Spanish GP Winners and Losers


Another belter of a race, the fifth winner in five races, but the Pirelli malcontents are beginning to grow…

Another belter of a race, the fifth winner in five races, but the Pirelli malcontents are beginning to grow…

Star of the Race
Pastor Maldonado, Williams, 1st
Five races, five winners and joyously one of them is now Pastor Maldonado. There could be no more popular winner than a Williams driver on the weekend of Frank’s 70th. (Even though EJ and the BBC had celebrated Frank’s 70th in China.) And he didn’t put a foot wrong either – this wasn’t an inherited win, like a ‘Panis at Monaco’ – this one was sweated out. Obviously he got lucky in that he didn’t have Lewis Hamilton to contend with from the start – because if the engineer in charge of Lewis’s fuel replenishment in Q3 had been keeping an eye on it, then Lewis would still have been on pole. In fact, there’s a bit of banter in the PF1 office now that former Williams man, Sam Michael, could be the new McLaren Albatross. Last season when he was with Williams they were dire, this season he’s left and they’re winning races, while the team he’s moved to are dropping wheel nuts and running out fuel in qualifying. There’s no science to back up this theory and the contrast in fortunes is probably more to do with Renault engines, Mark Gillan and Mike ‘Prontaprint’ Coughlan arriving at Williams, but it’s a thought.
Surely there will be no more questions now about the validity of the investment in Williams from the Venezuelan state oil company. And with no official visit to the UK from premier Hugo Chaves scheduled any time soon, the sound of the Venezuelan national anthem ringing out followed in quick succession by God Save The Queen is going to be an interesting combination confined to GP weekends.

Overtaking Move of the Race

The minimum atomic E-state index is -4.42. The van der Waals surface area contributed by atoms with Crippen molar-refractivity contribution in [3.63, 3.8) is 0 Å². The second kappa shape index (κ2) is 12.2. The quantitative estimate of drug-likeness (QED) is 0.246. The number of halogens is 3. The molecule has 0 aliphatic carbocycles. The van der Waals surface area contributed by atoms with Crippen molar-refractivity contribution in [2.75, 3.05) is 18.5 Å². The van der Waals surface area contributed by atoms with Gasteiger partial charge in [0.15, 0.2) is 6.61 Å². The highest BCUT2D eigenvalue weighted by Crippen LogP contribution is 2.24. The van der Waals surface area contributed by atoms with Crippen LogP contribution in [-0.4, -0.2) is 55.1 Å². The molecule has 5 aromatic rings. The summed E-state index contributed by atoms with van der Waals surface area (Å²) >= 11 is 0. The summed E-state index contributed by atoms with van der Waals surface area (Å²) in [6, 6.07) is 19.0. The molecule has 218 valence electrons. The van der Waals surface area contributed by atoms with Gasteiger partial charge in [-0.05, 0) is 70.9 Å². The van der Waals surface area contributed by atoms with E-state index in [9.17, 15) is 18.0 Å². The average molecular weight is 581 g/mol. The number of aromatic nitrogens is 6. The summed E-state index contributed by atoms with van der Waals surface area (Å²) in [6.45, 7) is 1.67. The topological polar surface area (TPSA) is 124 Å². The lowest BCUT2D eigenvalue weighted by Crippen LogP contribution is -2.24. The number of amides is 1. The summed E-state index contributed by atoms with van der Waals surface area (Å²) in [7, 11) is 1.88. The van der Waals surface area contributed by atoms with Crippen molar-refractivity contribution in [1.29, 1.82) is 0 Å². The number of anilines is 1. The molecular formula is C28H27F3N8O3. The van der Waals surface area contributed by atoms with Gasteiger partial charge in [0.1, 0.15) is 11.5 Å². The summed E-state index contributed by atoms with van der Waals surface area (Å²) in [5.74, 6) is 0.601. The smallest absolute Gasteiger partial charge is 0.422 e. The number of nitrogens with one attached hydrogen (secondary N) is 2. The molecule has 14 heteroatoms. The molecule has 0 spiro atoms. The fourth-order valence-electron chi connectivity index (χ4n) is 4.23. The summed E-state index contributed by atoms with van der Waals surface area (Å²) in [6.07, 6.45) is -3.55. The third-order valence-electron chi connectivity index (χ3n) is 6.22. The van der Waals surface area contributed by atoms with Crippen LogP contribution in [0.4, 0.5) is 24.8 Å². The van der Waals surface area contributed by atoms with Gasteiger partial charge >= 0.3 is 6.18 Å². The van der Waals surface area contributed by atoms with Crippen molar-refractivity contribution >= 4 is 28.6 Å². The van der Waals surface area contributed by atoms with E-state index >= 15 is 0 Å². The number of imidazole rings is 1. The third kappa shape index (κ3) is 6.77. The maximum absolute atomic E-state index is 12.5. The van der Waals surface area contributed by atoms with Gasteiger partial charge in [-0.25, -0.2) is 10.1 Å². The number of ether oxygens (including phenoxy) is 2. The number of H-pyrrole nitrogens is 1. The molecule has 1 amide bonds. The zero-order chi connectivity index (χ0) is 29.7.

Lap 40: Lewis Hamilton on both Toro Rossos
Schumi might not like the Pirellis, and Mark Webber’s getting a bit brassed off about them now, but the differing rate of degradation provided for overtakes in places we’d never seen at Barcelona before – way beyond the remit of the DRS. Lewis got past Bruno Senna into Turn 11, Kamui’s favourite overtaking spot was Turn 10, (with a little tyre kiss thrown in for good measure), Sebastian took P5 off Nico Rosberg uphill into Turn 9, but Lewis drove past both Toro Rossos one on the inside of Turn 3 and one on the outside of Turn 4 on the same lap. Epic.
Lewis had every right to be hacked off by the stewards, but his pace on Saturday was phenomenal. If Barcelona is supposed to be the universal track where a good lap time bodes well for all kinds of circuits, then to be almost half a second quicker shows that the team have taken a significant stride forward.

Fernando Alonso, Ferrari, 2nd
No more damage limitation for Fernando Alonso, with the updated F2012 we’re into pace exploitation. How great a job he did was evident from how far back his team-mate was. Perhaps Felipe will soon join the Schumi chorus.

Kimi Raikkonen, Lotus, 3rd
You can imagine Kimi Raikkonen spending the whole season disappointing himself. At this rate, though, he could disappoint himself all the way to a second driver’s title. This race he disappointed himself by not catching Alonso in time and finishing third. In Bahrain he disappointed himself by picking the wrong side of Vettel to overtake and finishing second. In qualifying he disappointed himself by not going quicker. He is the Eeyore of F1. His cup overfloweth. Somebody should buy him a balloon.